A student exchange in Kuopio changed the course of Noël Barengo’s career. What was meant to be a temporary visit turned into three university degrees and a passion for public health.
Noël had studied medicine for three years at the University of Zürich in his native Switzerland when he felt in need of a change.
“The Swiss medical school was rather conservative, theoretical and competitive, with large admissions and some of the students dropping out each year. I decided to contact Finnish universities about exchange opportunities.”
Thanks to his Finnish mother, Noël spoke the language and could take up studies in Finnish. Indeed, he got a reply from the University of Eastern Finland welcoming him to study medicine in Kuopio. “I was intended to stay for only a year, but I liked it so much that I applied and was given a degree student position. I’m really grateful for the opportunity because it changed the course of my life.”
“In Kuopio, medical students get a lot of hands-on teaching and early practice in health care centres. In addition, it was a nice place to stay, with beautiful nature and easy access to sports activities.”
During his medical studies in Kuopio in the late 1990s, Noël was active in the International Federation of Medical Student’s Associations (IFMSA). “That’s how I got acquainted with the WHO’s public health projects and became interested in the field.”
Soon after finishing his medical degree, he enrolled in the Master’s Degree Programme in Public Health (MPH) and moved on to do a PhD in public health. In his doctoral thesis, he studied the associations of physical activity with cardiovascular risk factors and mortality. The study was based on the pioneering North Karelia Project, which provided a successful model for the prevention of noncommunicable diseases, such as cardiovascular diseases and type 2 diabetes.
“The model was later adapted to smaller projects I was involved in, and it raised a lot of interest especially in South America. It has been a good export product from Finland,” Noël says.
Biostatistics with Santa’s helpers
Before his PhD, Noël put his medical skills to use in clinical work, but also took up teaching in the MPH programme in Kuopio. While working in different parts of the world, he has kept up teaching some courses in the programme remotely. His “Biostatistics 2” course is especially popular, possibly because of the Santa Claus themed course material. Noël has created a whole dataset on Santa’s helpers’ lifestyles and risk factors, which the students get to analyse. “I knew from my own experience that statistics can be boring and hard to understand, so I have tried to make it a bit more fun.”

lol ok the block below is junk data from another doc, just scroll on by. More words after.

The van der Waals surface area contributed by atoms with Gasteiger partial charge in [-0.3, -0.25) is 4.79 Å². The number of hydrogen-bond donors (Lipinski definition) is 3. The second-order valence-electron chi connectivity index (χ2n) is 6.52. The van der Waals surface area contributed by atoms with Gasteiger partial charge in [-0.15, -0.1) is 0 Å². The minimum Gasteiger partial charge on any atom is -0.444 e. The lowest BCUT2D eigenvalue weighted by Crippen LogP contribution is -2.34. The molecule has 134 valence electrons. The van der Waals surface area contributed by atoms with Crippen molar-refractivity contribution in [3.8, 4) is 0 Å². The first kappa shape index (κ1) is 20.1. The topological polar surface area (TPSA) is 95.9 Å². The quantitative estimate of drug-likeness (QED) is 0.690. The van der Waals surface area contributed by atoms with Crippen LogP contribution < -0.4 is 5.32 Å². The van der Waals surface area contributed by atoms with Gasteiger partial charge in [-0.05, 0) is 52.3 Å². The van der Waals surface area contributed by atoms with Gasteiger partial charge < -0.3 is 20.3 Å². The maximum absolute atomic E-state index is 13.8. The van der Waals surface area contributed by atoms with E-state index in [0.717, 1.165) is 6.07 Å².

“It has been nice to maintain this contact and to see how the MPH programme grows and develops. The students also keep getting better year by year.”
Noël has pursued a truly international career in the field of public health. His first projects were aimed at preventing HIV and maternal mortality in Nigeria. Later, he has been involved especially in type 2 diabetes screening and prevention projects, and taught epidemiology, research methods and public health at several universities in Europe and Latin America. He has worked as an independent consultant in non-communicable diseases for the Pan-American Health Organization, the Ministries of Health of Argentina, Colombia and Paraguay, and the ASPIRE centre in Qatar. Now he is an associate professor at Florida International University’s Herbert Wertheim College of Medicine.
“The prevalence of diabetes is still rising globally, and so is the obesity epidemic. COVID-19 is an additional risk factor to many people with chronic diseases, and the pandemic has further promoted a sedentary lifestyle. These are some of the public health challenges we are now facing,” Noël says.
However, 20 years in the field have made him optimistic. “Thanks to research, we know how to prevent non-communicable diseases. It’s a matter of putting the knowledge to use in health care and policies.”
“For example, South American countries have gradually started screening for type 2 diabetes risk, which makes it possible to invite people at risk to dietary and exercise intervention programmes.”
“Many countries have also succeeded to decrease cigarette smoking by tightening their tobacco legislation, and Finland has been one of the pioneers.”
In February, Noël Barengo visited Kuopio and taught UEF students in person for the first time in ten years. He arrived on the same plane with some Olympic athletes fresh from the Beijing Winter Olympics, including the cross-country skiing gold medallist Iivo Niskanen. “At the airport, there was a big crowd waiting with a welcome committee led by the City Mayor. It was such a nice welcome, even though they were not there for my sake,” Noël chuckles.